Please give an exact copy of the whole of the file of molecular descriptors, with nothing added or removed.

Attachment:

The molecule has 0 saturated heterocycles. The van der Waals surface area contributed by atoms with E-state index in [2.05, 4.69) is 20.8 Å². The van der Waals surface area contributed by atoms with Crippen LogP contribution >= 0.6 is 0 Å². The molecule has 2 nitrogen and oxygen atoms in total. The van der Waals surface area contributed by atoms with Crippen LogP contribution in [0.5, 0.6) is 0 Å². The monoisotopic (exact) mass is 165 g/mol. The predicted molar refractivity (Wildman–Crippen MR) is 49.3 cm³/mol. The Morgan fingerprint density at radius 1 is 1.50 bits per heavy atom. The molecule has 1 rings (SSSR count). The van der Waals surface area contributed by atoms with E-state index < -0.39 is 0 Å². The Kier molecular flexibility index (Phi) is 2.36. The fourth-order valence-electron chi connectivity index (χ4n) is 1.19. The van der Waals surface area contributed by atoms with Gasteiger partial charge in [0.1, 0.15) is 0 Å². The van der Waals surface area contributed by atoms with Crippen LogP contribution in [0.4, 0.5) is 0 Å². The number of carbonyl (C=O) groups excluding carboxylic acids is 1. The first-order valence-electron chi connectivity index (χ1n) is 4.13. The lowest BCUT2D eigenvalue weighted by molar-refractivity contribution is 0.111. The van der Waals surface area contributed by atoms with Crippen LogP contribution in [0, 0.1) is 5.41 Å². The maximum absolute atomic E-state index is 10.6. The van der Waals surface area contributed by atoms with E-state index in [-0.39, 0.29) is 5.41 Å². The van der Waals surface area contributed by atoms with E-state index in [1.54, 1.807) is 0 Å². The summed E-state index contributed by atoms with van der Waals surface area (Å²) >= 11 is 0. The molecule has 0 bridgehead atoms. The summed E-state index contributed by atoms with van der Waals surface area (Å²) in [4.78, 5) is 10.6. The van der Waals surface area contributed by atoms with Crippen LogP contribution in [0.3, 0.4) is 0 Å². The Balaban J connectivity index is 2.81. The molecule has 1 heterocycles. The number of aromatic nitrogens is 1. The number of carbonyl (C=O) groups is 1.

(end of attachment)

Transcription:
The molecule has 0 saturated heterocycles. The van der Waals surface area contributed by atoms with E-state index in [2.05, 4.69) is 20.8 Å². The van der Waals surface area contributed by atoms with Crippen LogP contribution >= 0.6 is 0 Å². The molecule has 2 nitrogen and oxygen atoms in total. The van der Waals surface area contributed by atoms with Crippen LogP contribution in [0.5, 0.6) is 0 Å². The monoisotopic (exact) mass is 165 g/mol. The predicted molar refractivity (Wildman–Crippen MR) is 49.3 cm³/mol. The Morgan fingerprint density at radius 1 is 1.50 bits per heavy atom. The molecule has 1 rings (SSSR count). The van der Waals surface area contributed by atoms with E-state index < -0.39 is 0 Å². The Kier molecular flexibility index (Phi) is 2.36. The fourth-order valence-electron chi connectivity index (χ4n) is 1.19. The van der Waals surface area contributed by atoms with Gasteiger partial charge in [0.1, 0.15) is 0 Å². The van der Waals surface area contributed by atoms with Crippen LogP contribution in [0.4, 0.5) is 0 Å². The number of carbonyl (C=O) groups excluding carboxylic acids is 1. The first-order valence-electron chi connectivity index (χ1n) is 4.13. The lowest BCUT2D eigenvalue weighted by molar-refractivity contribution is 0.111. The van der Waals surface area contributed by atoms with Crippen LogP contribution in [0, 0.1) is 5.41 Å². The maximum absolute atomic E-state index is 10.6. The van der Waals surface area contributed by atoms with E-state index in [-0.39, 0.29) is 5.41 Å². The van der Waals surface area contributed by atoms with E-state index in [1.54, 1.807) is 0 Å². The summed E-state index contributed by atoms with van der Waals surface area (Å²) >= 11 is 0. The molecule has 0 bridgehead atoms. The summed E-state index contributed by atoms with van der Waals surface area (Å²) in [4.78, 5) is 10.6. The van der Waals surface area contributed by atoms with Crippen LogP contribution in [0.3, 0.4) is 0 Å². The Balaban J connectivity index is 2.81. The molecule has 1 heterocycles. The number of aromatic nitrogens is 1. The number of carbonyl (C=O) groups is 1.